Virgin Atlantic ‘still talking’ with UK government on bailout
British airline Virgin Atlantic was still talking with the UK government about a bailout package to cope with the devastating effects of the coronavirus pandemic on travel, a company spokesperson has said.
British airline Virgin Atlantic was still talking with the UK government about a bailout package to cope with the devastating effects of the coronavirus pandemic on travel, a company spokesperson has said. It comes as a report claimed that founder Richard Branson was seeking a buyer for the airline and had set an end of May deadline for a sale, the Metro newspaper reported on Sunday citing the Sunday Telegraph as saying.
The report also claimed that talks with the government for a 500 million pounds ($618 million) bailout package had been “effectively shelved”. But the airline’s spokesperson said that it was incorrect to say that the company has set a deadline to seek a buyer.
“Because of significant costs to our business caused by unprecedented market conditions which the COVID-19 crisis has brought with it, we are exploring all available options to obtain additional external funding,” she was quoted as saying by the newspaper.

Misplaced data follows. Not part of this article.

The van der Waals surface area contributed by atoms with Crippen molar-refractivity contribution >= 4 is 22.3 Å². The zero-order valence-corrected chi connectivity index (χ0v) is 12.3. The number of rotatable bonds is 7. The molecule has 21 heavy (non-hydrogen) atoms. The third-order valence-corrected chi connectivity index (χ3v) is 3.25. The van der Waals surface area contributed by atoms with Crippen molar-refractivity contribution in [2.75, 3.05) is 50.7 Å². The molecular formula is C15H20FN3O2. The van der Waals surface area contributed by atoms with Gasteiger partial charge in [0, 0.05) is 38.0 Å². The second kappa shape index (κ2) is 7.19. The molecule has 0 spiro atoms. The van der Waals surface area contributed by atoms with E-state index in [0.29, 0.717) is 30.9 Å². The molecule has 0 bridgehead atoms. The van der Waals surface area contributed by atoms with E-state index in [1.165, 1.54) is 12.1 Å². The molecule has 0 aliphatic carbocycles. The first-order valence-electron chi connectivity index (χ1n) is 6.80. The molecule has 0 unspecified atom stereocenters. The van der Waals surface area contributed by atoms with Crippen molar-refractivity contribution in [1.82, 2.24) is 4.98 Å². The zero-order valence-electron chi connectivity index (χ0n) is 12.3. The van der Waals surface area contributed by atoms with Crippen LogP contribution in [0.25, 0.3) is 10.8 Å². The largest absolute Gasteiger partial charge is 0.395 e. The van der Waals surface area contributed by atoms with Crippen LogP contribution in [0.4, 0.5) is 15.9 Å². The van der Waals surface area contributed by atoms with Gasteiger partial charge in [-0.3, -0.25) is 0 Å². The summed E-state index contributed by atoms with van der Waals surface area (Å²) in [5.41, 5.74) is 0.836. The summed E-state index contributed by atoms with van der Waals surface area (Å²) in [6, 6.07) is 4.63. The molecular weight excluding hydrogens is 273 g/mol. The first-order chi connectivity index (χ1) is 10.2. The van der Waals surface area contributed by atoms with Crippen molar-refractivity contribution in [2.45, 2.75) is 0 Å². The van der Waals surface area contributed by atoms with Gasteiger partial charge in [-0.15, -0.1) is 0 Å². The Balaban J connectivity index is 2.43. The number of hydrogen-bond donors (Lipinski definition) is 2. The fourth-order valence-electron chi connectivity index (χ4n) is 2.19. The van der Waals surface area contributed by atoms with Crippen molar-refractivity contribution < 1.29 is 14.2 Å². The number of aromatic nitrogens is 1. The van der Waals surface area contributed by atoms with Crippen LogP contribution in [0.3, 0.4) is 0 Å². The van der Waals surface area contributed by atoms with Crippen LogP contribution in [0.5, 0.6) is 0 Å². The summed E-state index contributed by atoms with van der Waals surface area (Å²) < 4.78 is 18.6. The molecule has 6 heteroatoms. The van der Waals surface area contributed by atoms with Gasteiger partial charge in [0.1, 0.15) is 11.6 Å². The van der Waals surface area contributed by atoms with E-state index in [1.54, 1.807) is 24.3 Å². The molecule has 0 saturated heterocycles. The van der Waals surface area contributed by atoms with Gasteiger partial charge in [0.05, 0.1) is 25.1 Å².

She said talks with the British government were “ongoing and constructive”.
Virgin Atlantic is based in Britain and is 51 per cent owned by Branson’s Virgin group and 49 per cent owned by US airline Delta, reports the Metro newspaper.
The pandemic has led to a massive fall in global air travel demand.
Australia’s second-biggest airline Virgin Australia Holdings, which is a part of Virgin Group, has already succumbed to third-party led restructuring that could lead to a sale.
Last week, Branson had said that Virgin Atlantic would only survive the outbreak if it gets financial support from the UK government.
“This would be in the form of a commercial loan – it wouldn’t be free money and the airline would pay it back,” Branson said in a blog post to staff on April 20.
(This story has been published from a wire agency without modifications to the text)